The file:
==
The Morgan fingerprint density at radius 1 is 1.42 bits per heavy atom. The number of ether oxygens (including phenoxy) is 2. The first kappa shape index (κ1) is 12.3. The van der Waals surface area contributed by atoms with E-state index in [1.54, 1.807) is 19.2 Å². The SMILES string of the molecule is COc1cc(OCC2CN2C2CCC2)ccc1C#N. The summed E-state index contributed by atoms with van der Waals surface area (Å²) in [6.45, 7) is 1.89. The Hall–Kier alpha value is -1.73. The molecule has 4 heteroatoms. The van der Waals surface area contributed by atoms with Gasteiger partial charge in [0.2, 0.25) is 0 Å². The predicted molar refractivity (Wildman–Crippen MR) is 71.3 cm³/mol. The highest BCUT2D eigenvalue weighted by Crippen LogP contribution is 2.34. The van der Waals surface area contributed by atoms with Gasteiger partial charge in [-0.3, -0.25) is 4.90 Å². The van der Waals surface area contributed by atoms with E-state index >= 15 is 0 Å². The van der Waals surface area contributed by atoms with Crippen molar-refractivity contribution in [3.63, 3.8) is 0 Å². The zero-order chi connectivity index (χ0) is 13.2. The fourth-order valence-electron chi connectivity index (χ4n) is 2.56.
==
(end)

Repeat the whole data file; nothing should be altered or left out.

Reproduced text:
The Morgan fingerprint density at radius 1 is 1.42 bits per heavy atom. The number of ether oxygens (including phenoxy) is 2. The first kappa shape index (κ1) is 12.3. The van der Waals surface area contributed by atoms with E-state index in [1.54, 1.807) is 19.2 Å². The SMILES string of the molecule is COc1cc(OCC2CN2C2CCC2)ccc1C#N. The summed E-state index contributed by atoms with van der Waals surface area (Å²) in [6.45, 7) is 1.89. The Hall–Kier alpha value is -1.73. The molecule has 4 heteroatoms. The van der Waals surface area contributed by atoms with Gasteiger partial charge in [0.2, 0.25) is 0 Å². The predicted molar refractivity (Wildman–Crippen MR) is 71.3 cm³/mol. The highest BCUT2D eigenvalue weighted by Crippen LogP contribution is 2.34. The van der Waals surface area contributed by atoms with Gasteiger partial charge in [-0.3, -0.25) is 4.90 Å². The van der Waals surface area contributed by atoms with E-state index >= 15 is 0 Å². The van der Waals surface area contributed by atoms with Crippen molar-refractivity contribution in [3.63, 3.8) is 0 Å². The zero-order chi connectivity index (χ0) is 13.2. The fourth-order valence-electron chi connectivity index (χ4n) is 2.56.